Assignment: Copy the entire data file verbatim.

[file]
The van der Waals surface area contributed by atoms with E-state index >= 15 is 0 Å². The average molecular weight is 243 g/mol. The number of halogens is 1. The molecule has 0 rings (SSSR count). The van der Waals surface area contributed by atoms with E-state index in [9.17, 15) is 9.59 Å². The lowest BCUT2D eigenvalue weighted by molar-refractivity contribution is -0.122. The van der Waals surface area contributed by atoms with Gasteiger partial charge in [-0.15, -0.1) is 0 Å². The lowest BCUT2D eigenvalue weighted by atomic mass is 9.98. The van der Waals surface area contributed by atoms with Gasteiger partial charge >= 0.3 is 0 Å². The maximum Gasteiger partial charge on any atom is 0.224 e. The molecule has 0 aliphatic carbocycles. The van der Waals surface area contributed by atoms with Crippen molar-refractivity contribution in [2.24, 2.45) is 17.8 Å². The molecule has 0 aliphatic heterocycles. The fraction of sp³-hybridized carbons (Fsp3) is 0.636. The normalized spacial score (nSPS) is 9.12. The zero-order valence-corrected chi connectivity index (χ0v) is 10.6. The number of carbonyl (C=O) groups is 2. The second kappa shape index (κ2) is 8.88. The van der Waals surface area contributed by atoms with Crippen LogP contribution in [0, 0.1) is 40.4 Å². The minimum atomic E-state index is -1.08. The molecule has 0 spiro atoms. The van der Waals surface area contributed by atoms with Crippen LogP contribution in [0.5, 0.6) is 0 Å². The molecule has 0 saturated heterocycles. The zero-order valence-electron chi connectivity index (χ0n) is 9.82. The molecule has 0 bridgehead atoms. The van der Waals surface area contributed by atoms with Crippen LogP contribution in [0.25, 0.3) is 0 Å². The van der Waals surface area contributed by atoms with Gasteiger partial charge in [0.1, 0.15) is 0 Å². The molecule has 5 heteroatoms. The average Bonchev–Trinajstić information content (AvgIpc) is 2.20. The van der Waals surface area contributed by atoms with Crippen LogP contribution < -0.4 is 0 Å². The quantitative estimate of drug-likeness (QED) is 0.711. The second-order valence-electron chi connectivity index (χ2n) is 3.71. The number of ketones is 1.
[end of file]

The van der Waals surface area contributed by atoms with E-state index >= 15 is 0 Å². The average molecular weight is 243 g/mol. The number of halogens is 1. The molecule has 0 rings (SSSR count). The van der Waals surface area contributed by atoms with E-state index in [9.17, 15) is 9.59 Å². The lowest BCUT2D eigenvalue weighted by molar-refractivity contribution is -0.122. The van der Waals surface area contributed by atoms with Gasteiger partial charge in [-0.15, -0.1) is 0 Å². The lowest BCUT2D eigenvalue weighted by atomic mass is 9.98. The van der Waals surface area contributed by atoms with Gasteiger partial charge >= 0.3 is 0 Å². The maximum Gasteiger partial charge on any atom is 0.224 e. The molecule has 0 aliphatic carbocycles. The van der Waals surface area contributed by atoms with Crippen molar-refractivity contribution in [2.24, 2.45) is 17.8 Å². The molecule has 0 aliphatic heterocycles. The fraction of sp³-hybridized carbons (Fsp3) is 0.636. The normalized spacial score (nSPS) is 9.12. The zero-order valence-corrected chi connectivity index (χ0v) is 10.6. The number of carbonyl (C=O) groups is 2. The second kappa shape index (κ2) is 8.88. The van der Waals surface area contributed by atoms with Crippen LogP contribution in [0, 0.1) is 40.4 Å². The minimum atomic E-state index is -1.08. The molecule has 0 spiro atoms. The van der Waals surface area contributed by atoms with Crippen LogP contribution in [0.5, 0.6) is 0 Å². The molecule has 0 saturated heterocycles. The zero-order valence-electron chi connectivity index (χ0n) is 9.82. The molecule has 0 bridgehead atoms. The van der Waals surface area contributed by atoms with Crippen LogP contribution in [0.25, 0.3) is 0 Å². The van der Waals surface area contributed by atoms with Gasteiger partial charge in [0.1, 0.15) is 0 Å². The molecule has 5 heteroatoms. The average Bonchev–Trinajstić information content (AvgIpc) is 2.20. The van der Waals surface area contributed by atoms with Crippen LogP contribution < -0.4 is 0 Å². The quantitative estimate of drug-likeness (QED) is 0.711. The second-order valence-electron chi connectivity index (χ2n) is 3.71. The number of ketones is 1.